2022 State Legislative Sessions: An Overview on Defunding Abortion Businesses

2022 State Legislative Sessions: An Overview on Defunding Abortion Businesses

Most Americans (54 percent) agree that taxpayer money should not be used to fund abortions.

State legislators have been working for years to protect taxpayers from being forced to fund abortions, and the momentum continues this year. These efforts ramped up significantly in 2015 when the Center for Medical Progress released a series of undercover videos that showed Planned Parenthood directors callously arranging for the transfer and sale of fetal tissue for profit. Since this revelation, states have consistently introduced legislation to defund abortions and abortion businesses.

Abortion funding restrictions have shifted from merely banning direct funding of abortion procedures to also cutting off abortion providers. This distinction is important because even if taxpayer funds are not being used to pay for abortions procedures directly, funds given to abortion facilities can still indirectly fund abortions by helping the facility offset its other costs of doing business, thereby freeing up a facility’s budget to pay for abortions and other abortion-related expenses. After watching the undercover videos, federal and state policymakers realized it was time to defund the abortion providers themselves.

So far, 19 states have passed legislation to defund the abortion industry (see FRC’s Defund Abortion Providers map). However, federal and state government funding is complicated and flows through many different channels. Because of this complexity, there is still work to be done in almost every state. So far, Texas is the only state that has fully ensured that none of its tax dollars will fund abortions or abortion providers. To accomplish the same thing, other states will need to do each of the following (and ideally, the first three changes will be made statutorily, not through budget measures that must be renewed annually):

  • Defund abortion procedures and providers in Medicaid (a joint federal-state health coverage program).
  • Defund abortion procedures and providers in Title X (a federal family planning grant program).
  • Defund abortion procedures and providers in state appropriations.
  • Create a Section 1115 Medicaid waiver program. (These waivers give states flexibility to design their own approaches, allowing them to redesign Medicaid family planning programs to not include abortion businesses.)

A total of 37 states have introduced legislation to defund the abortion industry at one time or another. This year, a total of 12 states moved to defund the abortion industry. Six states proposed bills that would have defunded abortion providers in Medicaid, five proposed bills to defund them in state appropriations, and five proposed bills to defund them in Title X. Proposed bills in five states only defund abortion procedures, allowing the providers to obtain government funding for other activities. The only bill that addressed all three funding sources this year was South Carolina H.B. 3508 (carried over from last year). States that still fund abortion through all three streams would be wise to follow this approach. For a comprehensive approach that starts with a state’s current laws, FRC recommends adapting the CASH Act to ensure that no state taxpayer dollars are funding the abortion industry. This model legislation is specifically designed to be tailored to fill in the gaps in states’ existing abortion defunding laws.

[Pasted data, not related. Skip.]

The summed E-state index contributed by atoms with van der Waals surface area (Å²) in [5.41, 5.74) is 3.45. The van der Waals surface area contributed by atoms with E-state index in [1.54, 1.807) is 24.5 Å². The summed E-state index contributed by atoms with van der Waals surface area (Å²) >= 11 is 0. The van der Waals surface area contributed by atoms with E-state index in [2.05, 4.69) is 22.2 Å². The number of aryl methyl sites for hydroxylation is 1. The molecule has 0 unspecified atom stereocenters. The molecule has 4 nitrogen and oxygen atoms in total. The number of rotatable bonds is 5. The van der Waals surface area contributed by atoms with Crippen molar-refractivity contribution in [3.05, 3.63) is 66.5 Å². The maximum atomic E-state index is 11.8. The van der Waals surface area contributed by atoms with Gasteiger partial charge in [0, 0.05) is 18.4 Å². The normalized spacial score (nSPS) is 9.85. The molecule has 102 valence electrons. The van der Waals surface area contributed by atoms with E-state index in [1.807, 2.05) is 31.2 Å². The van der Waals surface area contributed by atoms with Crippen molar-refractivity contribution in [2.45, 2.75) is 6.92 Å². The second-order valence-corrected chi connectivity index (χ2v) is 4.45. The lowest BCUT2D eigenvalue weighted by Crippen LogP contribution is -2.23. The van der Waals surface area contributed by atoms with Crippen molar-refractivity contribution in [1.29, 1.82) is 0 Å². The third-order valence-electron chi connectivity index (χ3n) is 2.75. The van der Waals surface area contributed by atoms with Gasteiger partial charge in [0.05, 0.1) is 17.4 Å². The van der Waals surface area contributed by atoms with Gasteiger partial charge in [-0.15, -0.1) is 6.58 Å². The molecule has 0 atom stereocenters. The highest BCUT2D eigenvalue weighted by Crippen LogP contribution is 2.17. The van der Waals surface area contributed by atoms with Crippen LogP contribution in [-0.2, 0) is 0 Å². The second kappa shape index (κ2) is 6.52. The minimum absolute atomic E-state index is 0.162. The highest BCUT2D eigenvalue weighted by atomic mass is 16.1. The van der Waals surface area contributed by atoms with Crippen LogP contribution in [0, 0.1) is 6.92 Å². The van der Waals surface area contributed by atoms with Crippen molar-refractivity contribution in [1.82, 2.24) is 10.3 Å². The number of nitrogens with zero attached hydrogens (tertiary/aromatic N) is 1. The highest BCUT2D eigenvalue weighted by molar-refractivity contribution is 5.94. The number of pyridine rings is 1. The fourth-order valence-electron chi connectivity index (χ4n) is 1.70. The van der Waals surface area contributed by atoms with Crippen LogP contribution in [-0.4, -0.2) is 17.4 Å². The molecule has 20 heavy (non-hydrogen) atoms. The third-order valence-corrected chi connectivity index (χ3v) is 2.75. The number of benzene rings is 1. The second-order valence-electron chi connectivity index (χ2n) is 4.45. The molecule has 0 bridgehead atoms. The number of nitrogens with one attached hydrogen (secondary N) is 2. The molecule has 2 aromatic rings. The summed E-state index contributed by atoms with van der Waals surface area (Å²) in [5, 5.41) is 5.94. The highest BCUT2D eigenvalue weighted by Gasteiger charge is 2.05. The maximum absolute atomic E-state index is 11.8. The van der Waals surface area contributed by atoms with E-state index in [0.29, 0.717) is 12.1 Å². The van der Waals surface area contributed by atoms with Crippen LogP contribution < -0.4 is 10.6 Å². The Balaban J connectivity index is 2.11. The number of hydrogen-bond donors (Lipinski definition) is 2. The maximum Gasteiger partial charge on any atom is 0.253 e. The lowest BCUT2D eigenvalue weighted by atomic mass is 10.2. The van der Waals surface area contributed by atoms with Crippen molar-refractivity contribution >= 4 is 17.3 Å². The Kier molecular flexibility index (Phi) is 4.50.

With the U.S. Supreme Court’s decision to overturn Roe v. Wade, abortion will become illegal in many states. However, this does not eliminate the importance of defunding abortion providers, even in states that fully protect the unborn. Abortion providers like Planned Parenthood are likely to maintain locations in states that prohibit abortion so they can continue their abortion advocacy. They may work to facilitate travel for women to get abortions in other states and possibly even facilitate the shipping and mailing of abortion pills. Additionally, abortion providers that remain in pro-life states will likely be the ones suing the state over its pro-life laws, so if states continue to fund these organizations, they will be helping the very organizations challenging them in court. It is extremely important that such states eliminate all government funding streams for abortion businesses that will seek to fight and undermine pro-life laws.

It is clear that many states want to prevent taxpayer funds from going to the abortion industry. These efforts have become normative since the release of the undercover Planned Parenthood videos in 2015. Yet, despite the clear and often bipartisan popular demand for this policy, almost every state still has room for improvement. Legislators in each state must stand up against the tragic injustice of their taxpayers being forced to fund the destruction of innocent human lives.